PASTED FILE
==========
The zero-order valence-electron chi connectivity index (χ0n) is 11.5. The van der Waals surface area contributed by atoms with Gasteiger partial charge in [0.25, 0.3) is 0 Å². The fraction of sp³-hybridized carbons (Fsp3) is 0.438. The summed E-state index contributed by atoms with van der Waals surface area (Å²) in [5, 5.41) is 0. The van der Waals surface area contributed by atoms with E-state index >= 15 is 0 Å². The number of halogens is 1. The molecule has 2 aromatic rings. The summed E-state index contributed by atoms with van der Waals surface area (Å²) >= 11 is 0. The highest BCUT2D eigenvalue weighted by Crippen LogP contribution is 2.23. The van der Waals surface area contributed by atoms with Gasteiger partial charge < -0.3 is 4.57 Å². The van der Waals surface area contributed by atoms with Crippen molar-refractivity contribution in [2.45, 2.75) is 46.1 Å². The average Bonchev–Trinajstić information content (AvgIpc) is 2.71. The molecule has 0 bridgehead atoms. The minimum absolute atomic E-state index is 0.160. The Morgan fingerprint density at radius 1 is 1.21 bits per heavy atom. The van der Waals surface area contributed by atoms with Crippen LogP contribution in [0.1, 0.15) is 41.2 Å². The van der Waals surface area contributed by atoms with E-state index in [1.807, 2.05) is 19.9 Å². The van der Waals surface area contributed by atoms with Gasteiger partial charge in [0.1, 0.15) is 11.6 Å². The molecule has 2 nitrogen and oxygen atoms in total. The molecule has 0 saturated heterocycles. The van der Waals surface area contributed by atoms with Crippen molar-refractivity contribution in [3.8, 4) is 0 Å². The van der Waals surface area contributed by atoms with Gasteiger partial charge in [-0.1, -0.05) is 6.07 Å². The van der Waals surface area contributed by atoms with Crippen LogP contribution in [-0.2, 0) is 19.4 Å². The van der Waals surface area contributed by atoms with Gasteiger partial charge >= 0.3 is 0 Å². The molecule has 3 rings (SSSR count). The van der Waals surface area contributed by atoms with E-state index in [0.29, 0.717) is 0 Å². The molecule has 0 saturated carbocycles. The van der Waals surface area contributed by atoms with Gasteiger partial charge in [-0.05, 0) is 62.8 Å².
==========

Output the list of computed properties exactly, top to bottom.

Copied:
The zero-order valence-electron chi connectivity index (χ0n) is 11.5. The van der Waals surface area contributed by atoms with Gasteiger partial charge in [0.25, 0.3) is 0 Å². The fraction of sp³-hybridized carbons (Fsp3) is 0.438. The summed E-state index contributed by atoms with van der Waals surface area (Å²) in [5, 5.41) is 0. The van der Waals surface area contributed by atoms with E-state index >= 15 is 0 Å². The number of halogens is 1. The molecule has 2 aromatic rings. The summed E-state index contributed by atoms with van der Waals surface area (Å²) >= 11 is 0. The highest BCUT2D eigenvalue weighted by Crippen LogP contribution is 2.23. The van der Waals surface area contributed by atoms with Gasteiger partial charge < -0.3 is 4.57 Å². The van der Waals surface area contributed by atoms with Crippen molar-refractivity contribution in [2.45, 2.75) is 46.1 Å². The average Bonchev–Trinajstić information content (AvgIpc) is 2.71. The molecule has 0 bridgehead atoms. The minimum absolute atomic E-state index is 0.160. The Morgan fingerprint density at radius 1 is 1.21 bits per heavy atom. The van der Waals surface area contributed by atoms with Crippen LogP contribution in [0.1, 0.15) is 41.2 Å². The van der Waals surface area contributed by atoms with E-state index in [1.807, 2.05) is 19.9 Å². The van der Waals surface area contributed by atoms with Gasteiger partial charge in [0.1, 0.15) is 11.6 Å². The molecule has 2 nitrogen and oxygen atoms in total. The molecule has 0 saturated heterocycles. The van der Waals surface area contributed by atoms with Crippen molar-refractivity contribution in [3.8, 4) is 0 Å². The van der Waals surface area contributed by atoms with Gasteiger partial charge in [-0.1, -0.05) is 6.07 Å². The van der Waals surface area contributed by atoms with Crippen LogP contribution in [-0.2, 0) is 19.4 Å². The van der Waals surface area contributed by atoms with Gasteiger partial charge >= 0.3 is 0 Å². The molecule has 3 rings (SSSR count). The van der Waals surface area contributed by atoms with E-state index in [0.29, 0.717) is 0 Å². The molecule has 0 saturated carbocycles. The van der Waals surface area contributed by atoms with Gasteiger partial charge in [-0.05, 0) is 62.8 Å².